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IOC checks PyeongChang’s Olympic venues

14-member panel expresses satisfaction with infrastructure


PYEONGCHANG, Gangwon Province ― The International Olympic Committee evaluation team on Thursday visited sports venues in PyeongChang, one of three candidate cities bidding for the 2018 Winter Olympics.

On fourth day of their visit, the IOC delegation, led by Gunilla Lindberg of Sweden, took a careful look around the Nordic, cross country, biathlon and ski jump venues at Alpensia Resort, alpine courses in Yongpyong Resort and snowboard and freestyle ski venues at Bokwang Phoenix Park, in PyeongChang, some 180 kilometers east of Seoul.

They also visited Jungbong Mount in Jeongseon, near PyeongChang, where alpine downhill and super-G courses will be built by 2016 if PyeongChang wins the bid.
Lee Kun-hee (left), a member of the International Olympic Committee and chairman of Samsung Electronics, shakes hands with Gunilla Lindberg, head of the IOC’s inspection team at Bokwang Phoenix Park in PyeongChang, Gangwon Province, Thursday. (Yonhap News)
Lee Kun-hee (left), a member of the International Olympic Committee and chairman of Samsung Electronics, shakes hands with Gunilla Lindberg, head of the IOC’s inspection team at Bokwang Phoenix Park in PyeongChang, Gangwon Province, Thursday. (Yonhap News)

On Thursday just after sunrise, the delegates hit the roads in PyeongChang. The first stop was Alpensia jumping park.

Eight among the 14-member IOC panel had already been here before during the city’s two previous bids. But it was their first time to see the venue, which was completed last year with a $1.5 billion investment.

“This is a very nice venue,” Lindberg told Cho Yang-ho, the chairman and CEO of the bid committee while looking out the 160-meter-tall jumping tower and two snow-covered jumping slopes at a stand.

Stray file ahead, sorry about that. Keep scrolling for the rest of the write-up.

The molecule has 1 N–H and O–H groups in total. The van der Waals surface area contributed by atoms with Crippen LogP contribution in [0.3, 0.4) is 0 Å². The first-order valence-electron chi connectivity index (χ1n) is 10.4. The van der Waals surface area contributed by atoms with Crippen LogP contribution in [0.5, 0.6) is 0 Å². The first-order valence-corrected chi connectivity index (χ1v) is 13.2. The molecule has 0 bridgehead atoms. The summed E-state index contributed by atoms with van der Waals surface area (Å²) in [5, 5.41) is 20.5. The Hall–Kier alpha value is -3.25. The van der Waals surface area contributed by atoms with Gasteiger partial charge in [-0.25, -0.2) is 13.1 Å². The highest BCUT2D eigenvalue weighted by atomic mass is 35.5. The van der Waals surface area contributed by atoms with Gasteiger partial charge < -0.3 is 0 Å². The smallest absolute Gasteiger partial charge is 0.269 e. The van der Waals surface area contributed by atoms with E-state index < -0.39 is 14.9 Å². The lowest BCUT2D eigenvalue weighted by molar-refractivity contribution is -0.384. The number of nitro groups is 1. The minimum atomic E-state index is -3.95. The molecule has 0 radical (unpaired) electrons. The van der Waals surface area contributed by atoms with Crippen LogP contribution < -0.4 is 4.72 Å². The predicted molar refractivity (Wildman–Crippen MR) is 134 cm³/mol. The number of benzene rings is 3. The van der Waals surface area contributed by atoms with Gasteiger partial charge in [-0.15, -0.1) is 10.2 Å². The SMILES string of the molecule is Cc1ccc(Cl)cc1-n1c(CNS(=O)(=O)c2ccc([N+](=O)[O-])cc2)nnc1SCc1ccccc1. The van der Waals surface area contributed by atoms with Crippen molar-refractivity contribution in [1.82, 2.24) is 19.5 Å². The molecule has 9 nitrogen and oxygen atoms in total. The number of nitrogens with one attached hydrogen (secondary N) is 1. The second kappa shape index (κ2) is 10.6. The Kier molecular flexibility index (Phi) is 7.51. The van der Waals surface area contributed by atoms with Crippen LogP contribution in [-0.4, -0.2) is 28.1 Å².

“This venue can stage an opening and closing ceremony for the 2018 Games with a capacity of up to 60,000 spectators,” Oh Gap-jin, professor of sports marketing at Kyong Dong University, said during a presentation to the delegates.
PYEONGCHANG INSPECTION - IOC inspectors check on Alpensia resort's ski jump ramps in PyeongChang, Gangwon Province, Thursday. (Yonhap News)
PYEONGCHANG INSPECTION - IOC inspectors check on Alpensia resort's ski jump ramps in PyeongChang, Gangwon Province, Thursday. (Yonhap News)

On Thursday, local experts and former Olympians, including bobsledder Kang Kwang-bae, delivered a presentation at each venue to the IOC delegates.

After inspecting the Olympiad on-site in PyeongChang, the IOC members were invited to a lunch by Korean IOC member Lee Kun-hee at Bokwang Phoenix Park.

Lee, the chairman of Samsung Electronics, the main sponsor of IOC, said he received a “better reaction” from the IOC delegation than four years ago, when PyeongChang bid for the 2014 Games.

Most of the 14-member panel showed their satisfaction during their first on-the-ground inspection here, according Kim Jin-sun, special envoy for PyeongChang’s 2018 Winter Olympic bid.

PyeongChang’s plan is to run the Olympics in two major clusters: the Alpensia Cluster, around the Alpensia Resort, which would host snow events and also the sliding sports, while the Coastal Cluster, in Gangneung would stage ice events, including hockey, speed skating and figure skating.

The IOC members are scheduled to travel to the Gangneung Cluster, where five ice stadiums for speed skating, figure skating and short track, curling and ice hockey, and the Olympic village and reporters` village will be located, Friday after attending five more presentations on legal aspects of the Olympics, customs and immigration and marketing themes. Closing their week-long inspection, the IOC delegation will hold a press conference on Saturday.

By Oh Kyu-wook (596story@heraldcorp.com)
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